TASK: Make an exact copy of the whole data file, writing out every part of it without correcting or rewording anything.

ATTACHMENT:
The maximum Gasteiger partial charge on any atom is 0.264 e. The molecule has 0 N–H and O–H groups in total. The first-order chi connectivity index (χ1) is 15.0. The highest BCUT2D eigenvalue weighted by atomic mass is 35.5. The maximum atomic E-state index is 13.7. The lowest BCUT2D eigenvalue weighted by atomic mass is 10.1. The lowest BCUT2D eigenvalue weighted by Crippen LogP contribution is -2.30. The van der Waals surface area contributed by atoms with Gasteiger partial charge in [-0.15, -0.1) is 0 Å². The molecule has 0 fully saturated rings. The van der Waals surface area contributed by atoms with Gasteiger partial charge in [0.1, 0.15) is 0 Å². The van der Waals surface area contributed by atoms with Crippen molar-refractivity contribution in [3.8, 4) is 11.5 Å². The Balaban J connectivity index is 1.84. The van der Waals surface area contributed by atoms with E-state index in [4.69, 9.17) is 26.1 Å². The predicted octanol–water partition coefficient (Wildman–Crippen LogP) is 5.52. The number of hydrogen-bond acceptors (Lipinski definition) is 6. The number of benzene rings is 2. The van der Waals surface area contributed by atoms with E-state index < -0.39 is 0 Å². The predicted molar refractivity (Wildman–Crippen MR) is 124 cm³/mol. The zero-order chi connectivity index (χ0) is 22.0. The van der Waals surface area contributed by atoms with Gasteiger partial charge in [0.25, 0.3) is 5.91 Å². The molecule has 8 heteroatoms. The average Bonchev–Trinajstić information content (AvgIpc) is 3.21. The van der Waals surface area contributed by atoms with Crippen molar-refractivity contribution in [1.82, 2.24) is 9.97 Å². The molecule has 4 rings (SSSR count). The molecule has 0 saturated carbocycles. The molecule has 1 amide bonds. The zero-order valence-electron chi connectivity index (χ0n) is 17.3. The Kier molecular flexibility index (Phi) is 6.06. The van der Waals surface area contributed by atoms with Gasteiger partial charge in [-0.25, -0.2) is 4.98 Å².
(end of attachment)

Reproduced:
The maximum Gasteiger partial charge on any atom is 0.264 e. The molecule has 0 N–H and O–H groups in total. The first-order chi connectivity index (χ1) is 15.0. The highest BCUT2D eigenvalue weighted by atomic mass is 35.5. The maximum atomic E-state index is 13.7. The lowest BCUT2D eigenvalue weighted by atomic mass is 10.1. The lowest BCUT2D eigenvalue weighted by Crippen LogP contribution is -2.30. The van der Waals surface area contributed by atoms with Gasteiger partial charge in [-0.15, -0.1) is 0 Å². The molecule has 0 fully saturated rings. The van der Waals surface area contributed by atoms with Gasteiger partial charge in [0.1, 0.15) is 0 Å². The van der Waals surface area contributed by atoms with Crippen molar-refractivity contribution in [3.8, 4) is 11.5 Å². The Balaban J connectivity index is 1.84. The van der Waals surface area contributed by atoms with E-state index in [4.69, 9.17) is 26.1 Å². The predicted octanol–water partition coefficient (Wildman–Crippen LogP) is 5.52. The number of hydrogen-bond acceptors (Lipinski definition) is 6. The number of benzene rings is 2. The van der Waals surface area contributed by atoms with E-state index < -0.39 is 0 Å². The predicted molar refractivity (Wildman–Crippen MR) is 124 cm³/mol. The zero-order chi connectivity index (χ0) is 22.0. The van der Waals surface area contributed by atoms with Gasteiger partial charge in [0.25, 0.3) is 5.91 Å². The molecule has 8 heteroatoms. The average Bonchev–Trinajstić information content (AvgIpc) is 3.21. The van der Waals surface area contributed by atoms with Crippen molar-refractivity contribution in [1.82, 2.24) is 9.97 Å². The molecule has 4 rings (SSSR count). The molecule has 0 saturated carbocycles. The molecule has 1 amide bonds. The zero-order valence-electron chi connectivity index (χ0n) is 17.3. The Kier molecular flexibility index (Phi) is 6.06. The van der Waals surface area contributed by atoms with Gasteiger partial charge in [-0.25, -0.2) is 4.98 Å².